Yet, I do have a little compassion for the intern. She is young and naive and as someone who hasn’t quite entered the “real world” yet, it’s possible that she underestimated her expenses. You really don’t realize how expensive things can get once you start paying your own bills, loans, etc, and for someone her age, I doubt she is at that point.

    I am also very surprised at how your company expects people to fully pay for major expenses like this: traveling abroad, hotel, plus a full work load. That has to total up to a few thousand dollars and you would probably have to come from a pretty wealthy family to afford an internship like this. I agree the experience would be useful, but when I first read that, I was a bit shocked myself. If this was to be unpaid, then maybe the intern could have started at an office located in the US before doing any major travels.

    I’m interested in knowing what type of field actually allows interns to pay for major expenses upfront. Must be a fashion or PR thing?

    1. Anonymous*

      I’m not based in the US, but in many European locations you’re lucky, if you get money for internships – and even if you get a few 100€, the companies will most likely not pay for any travelling. If you want to go abroad for your internship, then you also have to figure out how to get there and where to live.

      I also went to India for an internship, where I also paid for everything myself – I’m not from a rich background at all, I saved up for it.

      Maybe it’s because I’ve lived abroad (on my own) since I’m 18, but the described intern was just ridiculously naive and immature. Geez…

    2. Naama*

      You know, there’s “young and naive” and then there’s “despite being told explicitly and repeatedly that she’d have to figure this out, she didn’t, and then she trashed someone else’s reputation instead of shouldering responsibility.” And when you willfully hurt someone else, instead of just yourself, sorry — you lose sympathy. Being pretty young myself, I get a little frustrated when people chalk behavior like this up to being new to the workforce and not knowing the ropes yet. Yes, we were all naive once. Not all of us did stuff like that, and the people who do give a bad reputation to all other interns and young workers.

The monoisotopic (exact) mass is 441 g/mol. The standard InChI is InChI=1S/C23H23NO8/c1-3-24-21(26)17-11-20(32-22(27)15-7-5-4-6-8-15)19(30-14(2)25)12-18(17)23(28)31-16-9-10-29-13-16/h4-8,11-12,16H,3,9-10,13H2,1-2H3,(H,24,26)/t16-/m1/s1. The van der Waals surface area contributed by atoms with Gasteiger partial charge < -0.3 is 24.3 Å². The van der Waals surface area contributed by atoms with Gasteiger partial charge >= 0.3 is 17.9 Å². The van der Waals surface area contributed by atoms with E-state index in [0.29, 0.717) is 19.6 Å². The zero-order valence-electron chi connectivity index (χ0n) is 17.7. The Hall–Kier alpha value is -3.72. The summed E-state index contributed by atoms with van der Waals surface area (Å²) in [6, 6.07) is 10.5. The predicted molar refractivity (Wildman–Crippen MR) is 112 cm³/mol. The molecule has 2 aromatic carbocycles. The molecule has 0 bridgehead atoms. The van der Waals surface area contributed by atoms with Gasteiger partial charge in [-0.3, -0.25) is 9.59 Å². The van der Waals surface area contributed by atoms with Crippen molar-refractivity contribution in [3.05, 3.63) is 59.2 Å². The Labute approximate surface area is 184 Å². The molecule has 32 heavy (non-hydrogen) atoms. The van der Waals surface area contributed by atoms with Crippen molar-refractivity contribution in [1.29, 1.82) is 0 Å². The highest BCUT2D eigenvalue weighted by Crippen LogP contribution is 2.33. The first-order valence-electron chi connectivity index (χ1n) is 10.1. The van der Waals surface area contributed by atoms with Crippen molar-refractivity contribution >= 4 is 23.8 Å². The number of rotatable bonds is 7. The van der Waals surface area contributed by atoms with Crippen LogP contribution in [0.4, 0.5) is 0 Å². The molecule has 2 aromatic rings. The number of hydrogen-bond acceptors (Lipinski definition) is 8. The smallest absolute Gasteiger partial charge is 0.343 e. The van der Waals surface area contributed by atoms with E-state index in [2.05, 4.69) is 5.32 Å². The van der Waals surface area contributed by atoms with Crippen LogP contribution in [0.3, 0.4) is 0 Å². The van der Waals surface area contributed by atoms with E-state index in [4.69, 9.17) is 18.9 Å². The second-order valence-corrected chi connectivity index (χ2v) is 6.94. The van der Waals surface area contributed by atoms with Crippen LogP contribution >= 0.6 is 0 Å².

Besides, the intern approached this company about it; nobody was forcing her to do this particular internship. There are plenty of places she could have gone instead. Shouldering several thousand dollars’ worth of expenses is a pretty heavy load for a company to bear, especially for an intern who isn’t bringing in much value.

      1. Anonymous*

        I understand your point, but it’s important to look in the perspective of an “intern” not an “employee.” Interns are college students just entering the real world. They make mistakes, which is why it’s better to do them now as an intern than in your first real job.

        1. Naama*

          And the internship site here did as much as anyone could expect in terms of communicating their expectations to the intern. I assume the school did as well. You’re right, it’s better to make mistakes as an intern, but they are still your mistakes; it’s not the company’s responsibility to accommodate them to this degree. And these are some pretty extreme mistakes.

  22. Emily Litella*

    Why would anybody complain about having one of Santa’s helpers as an intern? Those cute little people are so conscientious, hard-working, and fun. Imagine the joys of having happy singers work alongside you all day. Christmas all year, what a lovely way to get through each work day. I say, anyone who’d complain about having a Santa’s helper in the office is nothing but an S_C_R_O_O_G_E Scrooge!

  23. Katie*

    1) You owe this girl nothing, but her future employers deserve to know the truth about her. Be unemotional. Relay the facts. Her employers can determine from there whether she would be a good candidate for them. In the long run, this might even serve to teach her a much-needed lesson about burning bridges.

    2) Don’t worry about the twitter stuff. If you checked up on a company on twitter and saw that a handful of college students were ranting because one of their friends had an unpaid internship–something that is standard in many industries–and because their young friend felt done wrong, would you pay it much mind? You’d probably read it as a bunch of spoiled children throwing a tantrum. Ignore it. Very few of your clients will take it seriously. Whatever you do, do not engage, because that will make you look as immature as they are.